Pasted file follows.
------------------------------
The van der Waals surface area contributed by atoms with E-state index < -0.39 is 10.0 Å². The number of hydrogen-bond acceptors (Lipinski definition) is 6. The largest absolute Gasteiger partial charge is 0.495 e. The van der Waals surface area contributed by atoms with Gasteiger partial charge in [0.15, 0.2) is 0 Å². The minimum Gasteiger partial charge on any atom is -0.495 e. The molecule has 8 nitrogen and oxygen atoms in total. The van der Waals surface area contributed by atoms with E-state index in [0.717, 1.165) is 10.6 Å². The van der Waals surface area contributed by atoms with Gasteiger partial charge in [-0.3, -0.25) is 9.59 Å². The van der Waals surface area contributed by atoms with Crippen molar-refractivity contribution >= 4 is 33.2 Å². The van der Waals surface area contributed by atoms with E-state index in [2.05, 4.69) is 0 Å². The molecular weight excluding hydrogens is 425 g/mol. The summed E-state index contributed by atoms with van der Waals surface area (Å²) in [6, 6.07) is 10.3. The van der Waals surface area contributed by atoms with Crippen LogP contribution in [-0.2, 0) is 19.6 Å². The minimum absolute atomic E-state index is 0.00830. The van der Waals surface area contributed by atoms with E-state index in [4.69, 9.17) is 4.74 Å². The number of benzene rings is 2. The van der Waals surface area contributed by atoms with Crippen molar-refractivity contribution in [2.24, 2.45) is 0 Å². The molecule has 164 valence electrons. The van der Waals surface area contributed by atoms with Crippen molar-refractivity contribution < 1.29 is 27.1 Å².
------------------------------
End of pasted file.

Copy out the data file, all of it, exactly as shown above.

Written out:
The van der Waals surface area contributed by atoms with E-state index < -0.39 is 10.0 Å². The number of hydrogen-bond acceptors (Lipinski definition) is 6. The largest absolute Gasteiger partial charge is 0.495 e. The van der Waals surface area contributed by atoms with Gasteiger partial charge in [0.15, 0.2) is 0 Å². The minimum Gasteiger partial charge on any atom is -0.495 e. The molecule has 8 nitrogen and oxygen atoms in total. The van der Waals surface area contributed by atoms with E-state index in [0.717, 1.165) is 10.6 Å². The van der Waals surface area contributed by atoms with Gasteiger partial charge in [-0.3, -0.25) is 9.59 Å². The van der Waals surface area contributed by atoms with Crippen molar-refractivity contribution >= 4 is 33.2 Å². The van der Waals surface area contributed by atoms with E-state index in [2.05, 4.69) is 0 Å². The molecular weight excluding hydrogens is 425 g/mol. The summed E-state index contributed by atoms with van der Waals surface area (Å²) in [6, 6.07) is 10.3. The van der Waals surface area contributed by atoms with Crippen LogP contribution in [-0.2, 0) is 19.6 Å². The minimum absolute atomic E-state index is 0.00830. The van der Waals surface area contributed by atoms with E-state index in [4.69, 9.17) is 4.74 Å². The number of benzene rings is 2. The van der Waals surface area contributed by atoms with Crippen molar-refractivity contribution in [2.24, 2.45) is 0 Å². The molecule has 164 valence electrons. The van der Waals surface area contributed by atoms with Crippen molar-refractivity contribution < 1.29 is 27.1 Å².